Monday, 18 July 2016

Guest Post: Anna Mazzola on researching place for historical fiction - The Unseeing and London

TITLE: The Unseeing
AUTHOR: Anna Mazzola
PUBLISHER: Tinder Press

PUBLICATION DATE: July 14, 2016

Amazon - Goodreads

Set in London in 1837, Anna Mazzola's THE UNSEEING is the story of Sarah Gale, a seamstress and mother, sentenced to hang for her role in the murder of Hannah Brown on the eve of her wedding. Perfect for any reader of Sarah Waters or Antonia Hodgson.

After Sarah petitions for mercy, Edmund Fleetwood is appointed to investigate and consider whether justice has been done. Idealistic, but struggling with his own demons, Edmund is determined to seek out the truth. Yet Sarah refuses to help him, neither lying nor adding anything to the evidence gathered in court. Edmund knows she's hiding something, but needs to discover just why she's maintaining her silence. For how can it be that someone would willingly go to their own death?


Researching place for historical fiction – The Unseeing and London
by Anna Mazzola

In February 1837, a labourer working on the Coldharbour Lane made a gruesome discovery: in a ditch he found a sack, and in that sack were two human legs.

This was the final clue in a grisly treasure hunt that had begun in December 1836 when a bricklayer found a woman’s torso under a paving slab on the Edgware Road. The head had been retrieved from a canal at Stepney, pronounced a match with the torso, and placed in spirits to preserve it. In March, the head was at long last identified as belonging to Hannah Brown, a washerwoman.

Camberwell Green

The ‘Edgeware Road Murder’, as it became known, took place at the dawn of detective policing, but officers of the Metropolitan Police followed several pieces of evidence that led a clear path to James Greenacre, a cabinet-maker from Camberwell. Hannah Brown had been due to marry Greenacre on Christmas Day, but had disappeared on Christmas Eve. When officers arrived to arrest Greenacre, they found a woman sitting up in his bed: his lover, Sarah Gale. They noticed that she was trying to hide some jewelry. Jewelry that was later said to belong to Hannah Brown.

Newgate

Several years after I first read about it, Sarah Gale’s story has become a novel – The Unseeing. The book begins with Sarah’s conviction for aiding and abetting the murder and with the appointment of the lawyer who will investigate her petition for mercy. Much of the novel is set in Newgate in central London, where Sarah Gale was imprisoned, and I read prison diaries, parliamentary commissions and studied plans of Newgate to get a sense of what that prison might have been like. The short answer is: horrific. An 1835 Committee referred to Newgate as a ‘stain’ on the character of the City of London; an institution ‘which outrages the rights and feelings of humanity.’ By 1837, thanks largely to the work of social reformer Elizabeth Fry, conditions on the women’s side of the prison were less squalid than they had been earlier in the century. However, prisoners were still cold, ill, and underfed, and many female prisoners had children with them, from babies to girls of 11 and 12.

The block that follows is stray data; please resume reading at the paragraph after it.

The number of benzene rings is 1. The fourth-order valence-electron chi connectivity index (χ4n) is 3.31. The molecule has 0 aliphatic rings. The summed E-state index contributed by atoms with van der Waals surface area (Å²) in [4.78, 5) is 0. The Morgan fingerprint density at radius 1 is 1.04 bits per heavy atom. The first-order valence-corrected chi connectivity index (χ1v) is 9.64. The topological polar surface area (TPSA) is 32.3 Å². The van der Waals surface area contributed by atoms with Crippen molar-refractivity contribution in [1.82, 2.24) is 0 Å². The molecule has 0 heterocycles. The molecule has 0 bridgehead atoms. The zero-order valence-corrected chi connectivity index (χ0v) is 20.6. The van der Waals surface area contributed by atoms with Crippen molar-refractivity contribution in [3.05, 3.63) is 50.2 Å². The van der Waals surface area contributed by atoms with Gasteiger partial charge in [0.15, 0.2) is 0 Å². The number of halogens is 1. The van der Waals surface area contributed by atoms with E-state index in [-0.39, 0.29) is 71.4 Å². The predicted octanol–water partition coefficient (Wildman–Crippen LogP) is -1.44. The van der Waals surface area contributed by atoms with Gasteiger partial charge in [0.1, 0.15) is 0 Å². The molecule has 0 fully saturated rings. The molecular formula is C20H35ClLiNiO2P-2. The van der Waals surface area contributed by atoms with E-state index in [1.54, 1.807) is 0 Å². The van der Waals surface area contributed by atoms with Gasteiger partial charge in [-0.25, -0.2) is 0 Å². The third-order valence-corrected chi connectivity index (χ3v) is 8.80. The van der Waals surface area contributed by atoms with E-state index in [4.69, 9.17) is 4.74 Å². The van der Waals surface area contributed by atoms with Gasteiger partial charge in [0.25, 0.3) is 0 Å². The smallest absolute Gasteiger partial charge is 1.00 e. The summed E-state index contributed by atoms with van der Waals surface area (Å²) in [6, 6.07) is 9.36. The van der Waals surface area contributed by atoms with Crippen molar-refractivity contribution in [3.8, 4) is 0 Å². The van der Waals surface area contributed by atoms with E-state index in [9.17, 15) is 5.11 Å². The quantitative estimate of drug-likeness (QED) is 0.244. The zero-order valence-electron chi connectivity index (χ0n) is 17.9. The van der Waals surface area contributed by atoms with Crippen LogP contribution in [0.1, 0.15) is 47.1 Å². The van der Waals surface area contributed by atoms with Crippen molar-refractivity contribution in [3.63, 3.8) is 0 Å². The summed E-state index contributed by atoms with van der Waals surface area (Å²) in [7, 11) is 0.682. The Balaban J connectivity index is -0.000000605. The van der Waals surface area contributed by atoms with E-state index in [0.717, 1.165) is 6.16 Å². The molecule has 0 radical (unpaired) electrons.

Newgate Cell

Although much of the action takes place in Newgate and the surrounding area (Old Bailey, Fleet Street, Inner Temple) key scenes take place in Camberwell, South London. Indeed, it was because the crime took place in Camberwell that I first started reading about it: the murder took place not far from where I live. The research is the most fun part of historical fiction and I had a wonderful time looking at old maps, reports, newspapers and books to try and glean a sense of what Camberwell might have been like in the early 19th century. It was at that time a small village surrounded by fields, populated mainly by upper middle class families who considered the area healthier and more pleasant than the City, and who commuted to London by horse and carriage. However, there were also poorer areas, notably the slums off Bowyer Lane in Walworth. James Greenacre lived nearby with Sarah Gale, on Windmill Street (now Wyndham Road). It was here that Hannah Brown was killed. After the murder, the landlord gave guided tours of the house, which proved so popular that the police had to be brought in to stop visitors removing relics of the crime – tables, chairs, even the door.

Map of Camberwell

Even more popular was the hanging of James Greenacre. His execution attracted an enormous crowd, over a thousand of whom waited overnight outside Newgate to secure a place in the morning. Pie-men made their way through the throng selling Greenacre tarts while ballad-singers hawked the ‘confessions’ of Greencare and Gale. The confessions, however, were pure fiction. Neither Gale nor Greenacre ever revealed what really happened on Christmas Eve in Camberwell, 1836.

The Unseeing is out now.

You can connect with Anna on her website, on Facebook or over on Twitter.



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